The Maritime History of the Great Lakes
Oswego Advertiser & Times (Oswego, NY), Monday, Nov. 7, 1870

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A Melancholy Narrative of Shipwreck. - During the storm of last week, the Canadian schooner Jessie, belonging at Port Stanley, was wrecked at her entire crew of eight persons lost, on Salmon Point, which lies about opposite this port on the north shore. The Belleville Ontario gives the following account of the occurrence:

During the storm on Sunday the Jessie was seen to approach the lee (north side) of Salmon Point, and getting well into the cove, cast anchor. The wind on Sunday afternoon being nearly from the south, the point formed an excellent shelter and in all probability the master of the unfortunate vessel hoped to ride safely at anchor until the weather would permit him to reach his destination.

During the night the wind shifted to the west and sealed the doom of the vessel. Before daylight on Monday morning she was discovered in her perilous condition by some fishermen, and in a very short time the inhabitants of the surrounding neighborhood were on the beach hoping to render assistance to the poor fellows on board. But instead of enjoying the happy consciousness that they were instrumental in saving the lives of their fellow beings they were doomed to witness the most appalling scene we have ever been called upon to describe.

The approach of daylight revealed to the bystanders the awful condition of the unfortunate seamen, but brought with it no means of rescue. The vessel had dragged anchor and struck bottom about 30 rods from shore. The wind was blowing a gale from the west and the sea rolling in large waves over the deck of the "Jessie" broke upon the beach with relentless fury, completely frustrating the efforts of the spectators to reach the wreck.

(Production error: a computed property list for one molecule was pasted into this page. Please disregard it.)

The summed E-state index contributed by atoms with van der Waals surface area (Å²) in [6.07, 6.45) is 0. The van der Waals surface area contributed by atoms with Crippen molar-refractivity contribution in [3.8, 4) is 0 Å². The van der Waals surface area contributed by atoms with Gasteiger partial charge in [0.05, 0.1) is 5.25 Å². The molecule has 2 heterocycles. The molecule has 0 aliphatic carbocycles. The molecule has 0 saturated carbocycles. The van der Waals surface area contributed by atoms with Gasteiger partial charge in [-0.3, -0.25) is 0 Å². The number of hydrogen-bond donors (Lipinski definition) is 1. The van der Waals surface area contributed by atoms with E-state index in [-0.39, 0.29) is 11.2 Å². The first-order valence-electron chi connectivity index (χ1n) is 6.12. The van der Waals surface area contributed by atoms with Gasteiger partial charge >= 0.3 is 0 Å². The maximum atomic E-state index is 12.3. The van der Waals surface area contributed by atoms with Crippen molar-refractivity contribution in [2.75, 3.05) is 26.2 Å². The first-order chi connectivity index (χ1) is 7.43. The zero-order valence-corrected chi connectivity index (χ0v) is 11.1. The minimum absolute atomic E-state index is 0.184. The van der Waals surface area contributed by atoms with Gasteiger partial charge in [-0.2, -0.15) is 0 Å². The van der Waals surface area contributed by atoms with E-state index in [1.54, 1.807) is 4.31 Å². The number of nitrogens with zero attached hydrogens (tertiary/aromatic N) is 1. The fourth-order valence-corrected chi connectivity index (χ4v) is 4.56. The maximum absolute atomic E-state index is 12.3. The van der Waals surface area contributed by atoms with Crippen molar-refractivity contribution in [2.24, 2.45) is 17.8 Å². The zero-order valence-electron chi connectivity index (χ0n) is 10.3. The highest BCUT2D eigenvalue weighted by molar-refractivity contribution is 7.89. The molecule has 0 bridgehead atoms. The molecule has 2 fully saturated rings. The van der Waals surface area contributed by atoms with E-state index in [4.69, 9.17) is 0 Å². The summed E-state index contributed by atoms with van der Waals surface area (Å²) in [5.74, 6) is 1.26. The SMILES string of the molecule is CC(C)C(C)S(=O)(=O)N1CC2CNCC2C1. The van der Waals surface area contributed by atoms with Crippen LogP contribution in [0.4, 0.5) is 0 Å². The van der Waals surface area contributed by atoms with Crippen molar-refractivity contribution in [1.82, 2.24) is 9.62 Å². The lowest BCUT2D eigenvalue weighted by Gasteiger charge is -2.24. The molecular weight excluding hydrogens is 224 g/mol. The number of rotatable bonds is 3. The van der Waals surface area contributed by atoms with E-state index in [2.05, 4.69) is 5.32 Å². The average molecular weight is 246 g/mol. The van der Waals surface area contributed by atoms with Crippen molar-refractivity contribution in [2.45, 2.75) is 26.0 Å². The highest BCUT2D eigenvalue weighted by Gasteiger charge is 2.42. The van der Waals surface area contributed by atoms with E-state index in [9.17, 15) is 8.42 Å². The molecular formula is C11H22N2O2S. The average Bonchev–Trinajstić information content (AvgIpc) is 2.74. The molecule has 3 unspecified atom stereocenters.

The main boom had been hoisted above the waves and five men were clinging to it as their only hope of safety until assistance came. Three other unfortunates were hanging to the rigging, looking wishfully on the shore and doubtless hoping against hope that they would be spared to reach alive. A staunch boat was brought to the shore and many willing hands polled by brave hearts, attempted to buffet the waves, but were again and again thrown back upon the beach.

At about ten o'clock in the forenoon all hope was suddenly brought to an end. The vessel seemed to break asunder in the center, the spars fell, the sea washed over the ruins and eight human beings were enveloped by the angry waters! Two or three of the poor fellows were seen to keep above the waves for a few minutes, and one, who must have been a powerful man as well as an expert swimmer, vainly strove to reach the shore, but carried along the beach by the current and back swell he was thirty rods from the wreck and twenty rods from the shore, he disappeared forever.

This ended those painful hours of Monday morning. The frantic shouting of the crowd on shore, sank into a mournful silence and tears of sorrow were shed for the strangers who perished on our would-be hospitable shores.

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Monday, Nov. 7, 1870
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Richard Palmer
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Public domain: Copyright has expired according to the applicable Canadian or American laws. No restrictions on use.
Maritime History of the Great Lakes
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Oswego Advertiser & Times (Oswego, NY), Monday, Nov. 7, 1870